Joining up training and immigration policy in time for the 2011 Cybersecurity Skills crisis

A crisis in the supply of cybersecurity skills looks set to peak next spring as players compete for staff to deliver what they have contracted for 2012. The financial services industry is increasingly recruiting from India because of problems with UK consultancies which have  gone for numbers rather than quality.  When those in the public sector and its supply chain start recruiting again, after the moratorium, they will find that many of those they hoped to hire will be working in the Middle and Far East, supervising the graduates of the Indian security courses. They will have lost their security clearances and accreditations, even if they are willing to take the pay cut. 


The “answer” is the rapid organisation of short order modular updating programmes for those already in post, including cross-training. On 2nd December the Information Society Alliance (EURIM) plans an event to announce “who” has already agreed to work with “who” to deliver what and for “who”. Yesterday and this morning I agreed strategy and tactics with some of those who will help with the planning, strategy and tactics to ensure we have something good to announce. Tomorrow and Thursday we start the recruitment process


Meanwhile there are growing fears that the UK Borders Agency is about to compound the problems – blocking the entry of skilled and experienced staff while leaving our borders wide open to fraudulent entry during the run-up to 2012. The current arguments about Caps and Numbers appear to miss the problem of basic administrative processes that are not fit for process.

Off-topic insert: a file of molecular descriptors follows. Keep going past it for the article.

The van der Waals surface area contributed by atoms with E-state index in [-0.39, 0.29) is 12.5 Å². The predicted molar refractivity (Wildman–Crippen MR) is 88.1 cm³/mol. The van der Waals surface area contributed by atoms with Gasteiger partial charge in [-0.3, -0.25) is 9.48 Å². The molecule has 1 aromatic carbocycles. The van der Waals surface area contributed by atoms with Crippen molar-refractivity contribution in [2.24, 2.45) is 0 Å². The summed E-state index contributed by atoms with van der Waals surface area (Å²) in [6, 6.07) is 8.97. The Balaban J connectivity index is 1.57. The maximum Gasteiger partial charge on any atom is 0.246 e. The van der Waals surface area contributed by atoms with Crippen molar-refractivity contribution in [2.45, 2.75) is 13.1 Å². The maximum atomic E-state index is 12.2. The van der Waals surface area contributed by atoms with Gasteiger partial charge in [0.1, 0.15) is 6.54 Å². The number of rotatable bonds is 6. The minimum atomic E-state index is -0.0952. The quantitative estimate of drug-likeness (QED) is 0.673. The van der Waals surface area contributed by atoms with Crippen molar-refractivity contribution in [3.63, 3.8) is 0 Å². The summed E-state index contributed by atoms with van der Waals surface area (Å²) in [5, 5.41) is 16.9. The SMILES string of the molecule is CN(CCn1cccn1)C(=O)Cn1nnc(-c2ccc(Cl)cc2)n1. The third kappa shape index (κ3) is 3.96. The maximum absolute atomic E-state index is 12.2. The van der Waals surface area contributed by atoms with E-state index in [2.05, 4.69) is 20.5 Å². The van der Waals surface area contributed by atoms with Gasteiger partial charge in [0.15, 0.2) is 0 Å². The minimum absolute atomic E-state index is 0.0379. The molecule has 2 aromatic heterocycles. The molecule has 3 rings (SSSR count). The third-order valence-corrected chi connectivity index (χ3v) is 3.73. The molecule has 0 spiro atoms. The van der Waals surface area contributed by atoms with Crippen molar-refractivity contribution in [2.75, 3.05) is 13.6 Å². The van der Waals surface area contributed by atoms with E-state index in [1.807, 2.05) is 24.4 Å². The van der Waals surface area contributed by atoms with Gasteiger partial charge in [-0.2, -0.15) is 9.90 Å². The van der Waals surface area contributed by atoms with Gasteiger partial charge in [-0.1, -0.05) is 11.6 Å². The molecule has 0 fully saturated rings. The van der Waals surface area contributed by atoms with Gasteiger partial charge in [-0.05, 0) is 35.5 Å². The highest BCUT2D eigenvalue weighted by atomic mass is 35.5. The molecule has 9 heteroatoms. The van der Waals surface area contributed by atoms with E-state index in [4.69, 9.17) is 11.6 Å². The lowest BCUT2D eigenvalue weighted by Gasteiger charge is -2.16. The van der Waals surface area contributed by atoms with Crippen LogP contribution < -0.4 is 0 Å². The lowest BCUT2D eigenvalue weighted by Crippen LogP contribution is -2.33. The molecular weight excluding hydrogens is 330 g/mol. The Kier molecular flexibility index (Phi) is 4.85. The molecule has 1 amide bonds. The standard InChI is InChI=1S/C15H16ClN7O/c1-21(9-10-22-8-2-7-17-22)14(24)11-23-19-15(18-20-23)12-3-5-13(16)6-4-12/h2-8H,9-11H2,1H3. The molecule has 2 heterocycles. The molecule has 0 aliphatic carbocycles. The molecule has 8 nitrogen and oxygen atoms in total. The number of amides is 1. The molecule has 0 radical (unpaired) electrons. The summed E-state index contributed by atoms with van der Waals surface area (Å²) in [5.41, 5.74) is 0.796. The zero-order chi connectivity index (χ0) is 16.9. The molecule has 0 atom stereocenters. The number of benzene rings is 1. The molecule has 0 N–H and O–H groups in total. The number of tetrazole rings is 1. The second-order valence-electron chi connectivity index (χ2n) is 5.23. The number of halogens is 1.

The Alliance submission to the BIS consultations on Sustainable Skills recommended that: “The UK Borders Agencies should actively support reputable accreditation services routines to help enhance the UK position as a global leader in world-class education and training, welcoming those coming to “learn and return” while limiting and discouraging fraud and abuse on the part of those simply seeking to bypass immigration controls.”

I was subsequently sent a link to the 69 page list of “trusted sponsors” used by UKBA. Many of the listed education and training providers are reputable and well known. Others with similar names operate from back rooms over restaurants with no sign of any education or training facilities. Some of the latter do, however, have very impressive websites and paperwork.


Any list of trusted sponsors, whether as training organisations or as employers, should include a record of a physical visit, whether this was conducted by a reputable professional body, trade association, other government agency or by the UK Borders Agency. A sixteen page questionnaire and folder of forgeable paperwork is no substitute.